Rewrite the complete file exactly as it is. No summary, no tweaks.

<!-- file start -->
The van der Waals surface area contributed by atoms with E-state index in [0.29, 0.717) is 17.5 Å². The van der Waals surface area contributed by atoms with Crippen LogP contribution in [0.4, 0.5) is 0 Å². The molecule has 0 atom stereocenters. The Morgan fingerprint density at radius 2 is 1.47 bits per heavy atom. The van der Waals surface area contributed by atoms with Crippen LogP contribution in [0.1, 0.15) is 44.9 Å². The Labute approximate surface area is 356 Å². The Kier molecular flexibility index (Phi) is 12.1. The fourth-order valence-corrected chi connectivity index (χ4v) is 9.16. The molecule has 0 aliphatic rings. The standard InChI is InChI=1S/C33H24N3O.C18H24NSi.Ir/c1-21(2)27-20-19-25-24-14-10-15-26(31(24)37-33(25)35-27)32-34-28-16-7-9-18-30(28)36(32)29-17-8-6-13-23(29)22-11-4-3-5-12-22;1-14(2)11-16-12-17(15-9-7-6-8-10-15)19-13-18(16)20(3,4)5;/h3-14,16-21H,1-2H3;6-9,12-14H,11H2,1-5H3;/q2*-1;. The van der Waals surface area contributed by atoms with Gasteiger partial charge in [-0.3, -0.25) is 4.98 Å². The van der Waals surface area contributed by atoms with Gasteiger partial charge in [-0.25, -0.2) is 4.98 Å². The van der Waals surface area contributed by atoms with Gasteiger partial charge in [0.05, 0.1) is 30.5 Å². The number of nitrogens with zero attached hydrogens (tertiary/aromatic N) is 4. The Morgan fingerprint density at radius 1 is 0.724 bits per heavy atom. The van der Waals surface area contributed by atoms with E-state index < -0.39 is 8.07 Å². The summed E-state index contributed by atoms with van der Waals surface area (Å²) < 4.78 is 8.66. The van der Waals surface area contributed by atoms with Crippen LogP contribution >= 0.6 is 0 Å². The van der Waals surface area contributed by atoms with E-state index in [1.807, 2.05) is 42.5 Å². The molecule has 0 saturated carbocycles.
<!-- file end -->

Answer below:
The van der Waals surface area contributed by atoms with E-state index in [0.29, 0.717) is 17.5 Å². The van der Waals surface area contributed by atoms with Crippen LogP contribution in [0.4, 0.5) is 0 Å². The molecule has 0 atom stereocenters. The Morgan fingerprint density at radius 2 is 1.47 bits per heavy atom. The van der Waals surface area contributed by atoms with Crippen LogP contribution in [0.1, 0.15) is 44.9 Å². The Labute approximate surface area is 356 Å². The Kier molecular flexibility index (Phi) is 12.1. The fourth-order valence-corrected chi connectivity index (χ4v) is 9.16. The molecule has 0 aliphatic rings. The standard InChI is InChI=1S/C33H24N3O.C18H24NSi.Ir/c1-21(2)27-20-19-25-24-14-10-15-26(31(24)37-33(25)35-27)32-34-28-16-7-9-18-30(28)36(32)29-17-8-6-13-23(29)22-11-4-3-5-12-22;1-14(2)11-16-12-17(15-9-7-6-8-10-15)19-13-18(16)20(3,4)5;/h3-14,16-21H,1-2H3;6-9,12-14H,11H2,1-5H3;/q2*-1;. The van der Waals surface area contributed by atoms with Gasteiger partial charge in [-0.3, -0.25) is 4.98 Å². The van der Waals surface area contributed by atoms with Gasteiger partial charge in [-0.25, -0.2) is 4.98 Å². The van der Waals surface area contributed by atoms with Gasteiger partial charge in [0.05, 0.1) is 30.5 Å². The number of nitrogens with zero attached hydrogens (tertiary/aromatic N) is 4. The Morgan fingerprint density at radius 1 is 0.724 bits per heavy atom. The van der Waals surface area contributed by atoms with E-state index < -0.39 is 8.07 Å². The summed E-state index contributed by atoms with van der Waals surface area (Å²) < 4.78 is 8.66. The van der Waals surface area contributed by atoms with Crippen LogP contribution >= 0.6 is 0 Å². The van der Waals surface area contributed by atoms with E-state index in [1.807, 2.05) is 42.5 Å². The molecule has 0 saturated carbocycles.